Posted by Mark J. Miller on May 10, 2012 12:22 PM
Lipitor may be good for folks for helping lower blood cholesterol, but it is also extremely good at making money. Its manufacturer, Pfizer, raked in $12.9 billion annually at Lipitor’s peak, but those cash-cow days when Lipitor was the world's top-selling prescription drug are long gone. More generally known as Atorvastatin, it became a generic back at the end of November.
When a drug goes generic, drug companies generally give up on it right away and move on to the next thing that can potentially rake in the dough. But Pfizer didn’t want to do that. Lipitor had brought in so much, the company was hoping that it could find a way that it could continue to be a revenue stream, including its Lipitor for You patient program, even though Walmart jumped on the generic version as soon as it could do so. Now, don't bother asking your doctor if Lipitor is right for you.Continue reading...
Posted by Mark J. Miller on December 1, 2011 02:59 PM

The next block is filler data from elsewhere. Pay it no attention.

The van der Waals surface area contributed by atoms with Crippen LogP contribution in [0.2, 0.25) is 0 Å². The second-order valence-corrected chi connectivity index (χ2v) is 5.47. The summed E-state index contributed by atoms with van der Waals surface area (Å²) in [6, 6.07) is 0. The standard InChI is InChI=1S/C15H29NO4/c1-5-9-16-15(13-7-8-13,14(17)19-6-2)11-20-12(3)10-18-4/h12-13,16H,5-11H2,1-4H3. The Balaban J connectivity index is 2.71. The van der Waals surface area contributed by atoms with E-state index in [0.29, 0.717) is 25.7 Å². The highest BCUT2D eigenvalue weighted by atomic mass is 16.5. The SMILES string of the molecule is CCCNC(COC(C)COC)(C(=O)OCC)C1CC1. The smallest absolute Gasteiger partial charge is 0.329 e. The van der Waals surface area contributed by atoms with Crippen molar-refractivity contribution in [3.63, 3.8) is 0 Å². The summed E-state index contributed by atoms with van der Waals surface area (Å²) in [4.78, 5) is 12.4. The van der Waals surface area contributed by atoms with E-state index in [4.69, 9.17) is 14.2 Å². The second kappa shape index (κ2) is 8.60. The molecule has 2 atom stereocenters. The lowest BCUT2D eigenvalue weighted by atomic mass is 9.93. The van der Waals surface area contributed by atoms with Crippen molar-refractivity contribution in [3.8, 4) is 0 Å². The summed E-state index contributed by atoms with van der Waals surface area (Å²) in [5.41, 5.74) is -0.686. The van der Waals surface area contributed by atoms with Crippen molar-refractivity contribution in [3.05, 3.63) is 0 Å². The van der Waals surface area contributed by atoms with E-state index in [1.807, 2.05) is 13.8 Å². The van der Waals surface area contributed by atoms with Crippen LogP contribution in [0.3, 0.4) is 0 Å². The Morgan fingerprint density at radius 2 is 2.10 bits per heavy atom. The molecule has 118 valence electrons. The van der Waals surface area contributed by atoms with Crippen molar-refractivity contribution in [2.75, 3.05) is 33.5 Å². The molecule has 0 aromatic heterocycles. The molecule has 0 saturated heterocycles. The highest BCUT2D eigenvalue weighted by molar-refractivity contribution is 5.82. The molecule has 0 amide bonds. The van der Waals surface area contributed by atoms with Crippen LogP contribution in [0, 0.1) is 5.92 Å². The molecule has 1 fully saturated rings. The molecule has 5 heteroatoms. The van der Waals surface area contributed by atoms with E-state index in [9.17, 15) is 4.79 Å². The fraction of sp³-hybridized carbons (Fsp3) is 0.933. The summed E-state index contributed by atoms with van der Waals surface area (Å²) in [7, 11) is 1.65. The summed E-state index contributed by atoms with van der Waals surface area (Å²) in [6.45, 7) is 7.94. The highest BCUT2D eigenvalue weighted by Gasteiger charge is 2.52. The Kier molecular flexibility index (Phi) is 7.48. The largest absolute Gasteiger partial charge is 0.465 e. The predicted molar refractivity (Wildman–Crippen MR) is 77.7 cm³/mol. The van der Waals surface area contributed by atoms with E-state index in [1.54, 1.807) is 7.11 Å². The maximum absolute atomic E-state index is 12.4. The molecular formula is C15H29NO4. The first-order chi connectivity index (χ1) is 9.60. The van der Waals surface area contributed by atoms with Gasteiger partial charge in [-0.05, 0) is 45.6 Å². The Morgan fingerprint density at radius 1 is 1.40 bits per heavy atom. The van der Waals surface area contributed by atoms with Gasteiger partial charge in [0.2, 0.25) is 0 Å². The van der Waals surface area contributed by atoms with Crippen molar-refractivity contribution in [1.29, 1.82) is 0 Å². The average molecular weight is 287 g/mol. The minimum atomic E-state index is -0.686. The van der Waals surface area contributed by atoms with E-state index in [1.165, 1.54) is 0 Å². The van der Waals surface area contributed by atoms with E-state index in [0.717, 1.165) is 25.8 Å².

The drug Lipitor has made Pfizer so much dough that it isn’t planning to just turn its attention to newer products now that the drug can be sold generically as of Wednesday, according to the Associated Press.
The problem is that Pfizer doesn’t have anything new that can make up for the $11 billion that Lipitor brings in, the AP points out, so it is doing everything it can to hang onto the customers it has.
The AP has it that when a drug goes generic, the revenue that is has been pulling in from that drug generally disappears for the most part within a year, but Pfizer has bought itself about six months by “devis(ing) discounts and incentives for patients, insurers and companies that process prescriptions” that will “make the brand name drug about as cheap as or cheaper than the generics.”Continue reading...